Last week’s public-finance statistics were truly dreadful. They showed that despite a year of fairly robust economic growth, UK government borrowing since the start of the financial year 2014 to 2015 was actually 10 per cent higher than in the same period in 2013 to 2014. Once again, it seems, our public finances will be in deficit by more than £100 billion this year.
Running sustained deficits of this kind adds to the overall debt burden. According to the new ONS figures, public-sector net debt is currently £1.45 trillion (79.9 per cent of GDP) – meaning we are paying just over £50 billion per year in debt-interest payments. Whilst debt levels on this scale are not unprecedented historically, accumulating such large levels of debt during peacetime is more or less unknown.
The long-term challenge of keeping debts at a sustainable level is greater still. The debt figures we hear quoted in the media are backward-looking. They do not include the spending commitments that governments have made to future generations. This is especially problematic because an ageing population means that, on unchanged policies, the cost of providing age-related spending will rise substantially over the next five decades – pushing debt levels higher.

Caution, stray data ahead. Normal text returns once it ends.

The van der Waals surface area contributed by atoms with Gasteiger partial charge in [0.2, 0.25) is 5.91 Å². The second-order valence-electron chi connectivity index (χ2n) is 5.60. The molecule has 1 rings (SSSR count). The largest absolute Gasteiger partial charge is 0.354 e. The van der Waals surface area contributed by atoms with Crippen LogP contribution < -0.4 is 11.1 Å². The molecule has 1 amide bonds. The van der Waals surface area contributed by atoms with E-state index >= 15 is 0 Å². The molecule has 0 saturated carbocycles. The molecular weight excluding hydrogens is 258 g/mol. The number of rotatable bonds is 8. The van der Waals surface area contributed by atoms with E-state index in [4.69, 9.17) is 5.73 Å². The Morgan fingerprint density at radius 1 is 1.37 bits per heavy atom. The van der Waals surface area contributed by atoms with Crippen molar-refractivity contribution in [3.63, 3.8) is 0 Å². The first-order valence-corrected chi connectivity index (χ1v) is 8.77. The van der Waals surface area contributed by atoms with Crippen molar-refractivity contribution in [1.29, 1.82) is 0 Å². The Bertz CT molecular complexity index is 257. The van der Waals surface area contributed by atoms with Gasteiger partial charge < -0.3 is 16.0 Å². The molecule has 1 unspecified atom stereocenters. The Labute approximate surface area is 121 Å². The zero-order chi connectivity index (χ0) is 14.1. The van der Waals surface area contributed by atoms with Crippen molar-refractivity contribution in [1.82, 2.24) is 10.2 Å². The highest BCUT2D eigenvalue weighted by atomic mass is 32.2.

Each year the Office for Budget Responsibility (OBR) publishes its fiscal sustainability report, which highlights the scale of this long-term challenge. It always reaches the same conclusion: that the long-term path of the government’s public finances is unsustainable. This year, for example, it suggested that even if the government met its deficit reduction targets through to 2018 to 2019, by the mid-2030s net debt would begin rising again and would be back up to 84 per cent by 2063 to 2064. On unchanged policies, this would be driven by an ageing population leading to higher demands on healthcare, pensions and social-care spending.